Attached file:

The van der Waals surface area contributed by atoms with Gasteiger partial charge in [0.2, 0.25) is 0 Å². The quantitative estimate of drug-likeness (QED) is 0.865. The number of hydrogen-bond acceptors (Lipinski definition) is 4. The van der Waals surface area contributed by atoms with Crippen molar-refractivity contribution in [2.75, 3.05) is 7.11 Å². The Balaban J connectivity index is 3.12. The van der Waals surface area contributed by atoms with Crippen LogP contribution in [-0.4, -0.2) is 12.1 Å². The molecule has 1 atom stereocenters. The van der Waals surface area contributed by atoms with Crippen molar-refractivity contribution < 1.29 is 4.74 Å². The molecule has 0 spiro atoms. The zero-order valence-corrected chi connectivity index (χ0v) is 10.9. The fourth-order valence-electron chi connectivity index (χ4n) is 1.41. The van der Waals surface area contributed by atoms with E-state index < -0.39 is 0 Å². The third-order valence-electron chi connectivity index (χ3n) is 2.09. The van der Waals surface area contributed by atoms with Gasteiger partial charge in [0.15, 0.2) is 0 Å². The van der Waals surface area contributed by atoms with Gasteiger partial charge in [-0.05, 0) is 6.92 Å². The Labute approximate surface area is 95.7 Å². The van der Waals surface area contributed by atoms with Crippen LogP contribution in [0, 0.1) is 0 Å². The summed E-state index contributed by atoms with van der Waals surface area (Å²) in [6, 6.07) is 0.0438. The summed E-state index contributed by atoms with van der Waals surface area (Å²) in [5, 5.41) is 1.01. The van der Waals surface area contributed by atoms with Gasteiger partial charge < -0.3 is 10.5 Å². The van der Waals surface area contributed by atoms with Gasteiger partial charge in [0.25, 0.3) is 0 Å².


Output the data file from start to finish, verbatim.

The van der Waals surface area contributed by atoms with Gasteiger partial charge in [0.2, 0.25) is 0 Å². The quantitative estimate of drug-likeness (QED) is 0.865. The number of hydrogen-bond acceptors (Lipinski definition) is 4. The van der Waals surface area contributed by atoms with Crippen molar-refractivity contribution in [2.75, 3.05) is 7.11 Å². The Balaban J connectivity index is 3.12. The van der Waals surface area contributed by atoms with Crippen LogP contribution in [-0.4, -0.2) is 12.1 Å². The molecule has 1 atom stereocenters. The van der Waals surface area contributed by atoms with Crippen molar-refractivity contribution < 1.29 is 4.74 Å². The molecule has 0 spiro atoms. The zero-order valence-corrected chi connectivity index (χ0v) is 10.9. The fourth-order valence-electron chi connectivity index (χ4n) is 1.41. The van der Waals surface area contributed by atoms with E-state index < -0.39 is 0 Å². The third-order valence-electron chi connectivity index (χ3n) is 2.09. The van der Waals surface area contributed by atoms with Gasteiger partial charge in [0.15, 0.2) is 0 Å². The van der Waals surface area contributed by atoms with Gasteiger partial charge in [-0.05, 0) is 6.92 Å². The Labute approximate surface area is 95.7 Å². The van der Waals surface area contributed by atoms with Crippen LogP contribution in [0, 0.1) is 0 Å². The summed E-state index contributed by atoms with van der Waals surface area (Å²) in [6, 6.07) is 0.0438. The summed E-state index contributed by atoms with van der Waals surface area (Å²) in [5, 5.41) is 1.01. The van der Waals surface area contributed by atoms with Gasteiger partial charge < -0.3 is 10.5 Å². The van der Waals surface area contributed by atoms with Gasteiger partial charge in [0.25, 0.3) is 0 Å².